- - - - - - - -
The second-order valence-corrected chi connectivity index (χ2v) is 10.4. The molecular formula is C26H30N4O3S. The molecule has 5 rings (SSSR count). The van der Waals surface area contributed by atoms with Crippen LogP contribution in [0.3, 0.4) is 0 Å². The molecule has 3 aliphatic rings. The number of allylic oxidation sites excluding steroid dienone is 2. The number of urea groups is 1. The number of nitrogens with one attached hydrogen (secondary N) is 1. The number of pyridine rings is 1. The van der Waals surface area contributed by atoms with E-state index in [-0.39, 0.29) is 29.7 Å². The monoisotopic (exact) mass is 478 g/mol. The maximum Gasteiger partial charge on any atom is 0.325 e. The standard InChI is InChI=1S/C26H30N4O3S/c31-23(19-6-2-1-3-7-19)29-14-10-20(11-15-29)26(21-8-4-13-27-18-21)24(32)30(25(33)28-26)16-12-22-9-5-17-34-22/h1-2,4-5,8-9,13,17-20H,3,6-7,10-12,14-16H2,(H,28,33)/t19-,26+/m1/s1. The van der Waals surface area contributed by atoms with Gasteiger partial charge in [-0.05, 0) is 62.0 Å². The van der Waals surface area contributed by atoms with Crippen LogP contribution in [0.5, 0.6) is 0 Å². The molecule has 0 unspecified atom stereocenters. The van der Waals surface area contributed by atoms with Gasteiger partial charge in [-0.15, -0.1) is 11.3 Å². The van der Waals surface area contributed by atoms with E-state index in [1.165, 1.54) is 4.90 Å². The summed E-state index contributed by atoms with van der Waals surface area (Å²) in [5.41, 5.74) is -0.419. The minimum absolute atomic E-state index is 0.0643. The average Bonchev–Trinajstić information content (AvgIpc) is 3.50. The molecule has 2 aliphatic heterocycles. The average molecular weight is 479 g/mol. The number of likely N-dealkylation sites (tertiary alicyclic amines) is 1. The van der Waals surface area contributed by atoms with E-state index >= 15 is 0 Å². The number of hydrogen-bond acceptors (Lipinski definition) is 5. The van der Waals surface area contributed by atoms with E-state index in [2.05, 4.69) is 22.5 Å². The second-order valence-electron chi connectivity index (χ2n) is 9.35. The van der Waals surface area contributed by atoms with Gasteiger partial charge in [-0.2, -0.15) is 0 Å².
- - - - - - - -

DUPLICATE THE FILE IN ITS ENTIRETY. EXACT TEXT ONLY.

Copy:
The second-order valence-corrected chi connectivity index (χ2v) is 10.4. The molecular formula is C26H30N4O3S. The molecule has 5 rings (SSSR count). The van der Waals surface area contributed by atoms with Crippen LogP contribution in [0.3, 0.4) is 0 Å². The molecule has 3 aliphatic rings. The number of allylic oxidation sites excluding steroid dienone is 2. The number of urea groups is 1. The number of nitrogens with one attached hydrogen (secondary N) is 1. The number of pyridine rings is 1. The van der Waals surface area contributed by atoms with E-state index in [-0.39, 0.29) is 29.7 Å². The monoisotopic (exact) mass is 478 g/mol. The maximum Gasteiger partial charge on any atom is 0.325 e. The standard InChI is InChI=1S/C26H30N4O3S/c31-23(19-6-2-1-3-7-19)29-14-10-20(11-15-29)26(21-8-4-13-27-18-21)24(32)30(25(33)28-26)16-12-22-9-5-17-34-22/h1-2,4-5,8-9,13,17-20H,3,6-7,10-12,14-16H2,(H,28,33)/t19-,26+/m1/s1. The van der Waals surface area contributed by atoms with Gasteiger partial charge in [-0.05, 0) is 62.0 Å². The van der Waals surface area contributed by atoms with Crippen LogP contribution in [0.5, 0.6) is 0 Å². The molecule has 0 unspecified atom stereocenters. The van der Waals surface area contributed by atoms with Gasteiger partial charge in [-0.15, -0.1) is 11.3 Å². The van der Waals surface area contributed by atoms with E-state index in [1.165, 1.54) is 4.90 Å². The summed E-state index contributed by atoms with van der Waals surface area (Å²) in [5.41, 5.74) is -0.419. The minimum absolute atomic E-state index is 0.0643. The average Bonchev–Trinajstić information content (AvgIpc) is 3.50. The molecule has 2 aliphatic heterocycles. The average molecular weight is 479 g/mol. The number of likely N-dealkylation sites (tertiary alicyclic amines) is 1. The van der Waals surface area contributed by atoms with E-state index >= 15 is 0 Å². The number of hydrogen-bond acceptors (Lipinski definition) is 5. The van der Waals surface area contributed by atoms with E-state index in [2.05, 4.69) is 22.5 Å². The second-order valence-electron chi connectivity index (χ2n) is 9.35. The van der Waals surface area contributed by atoms with Gasteiger partial charge in [-0.2, -0.15) is 0 Å².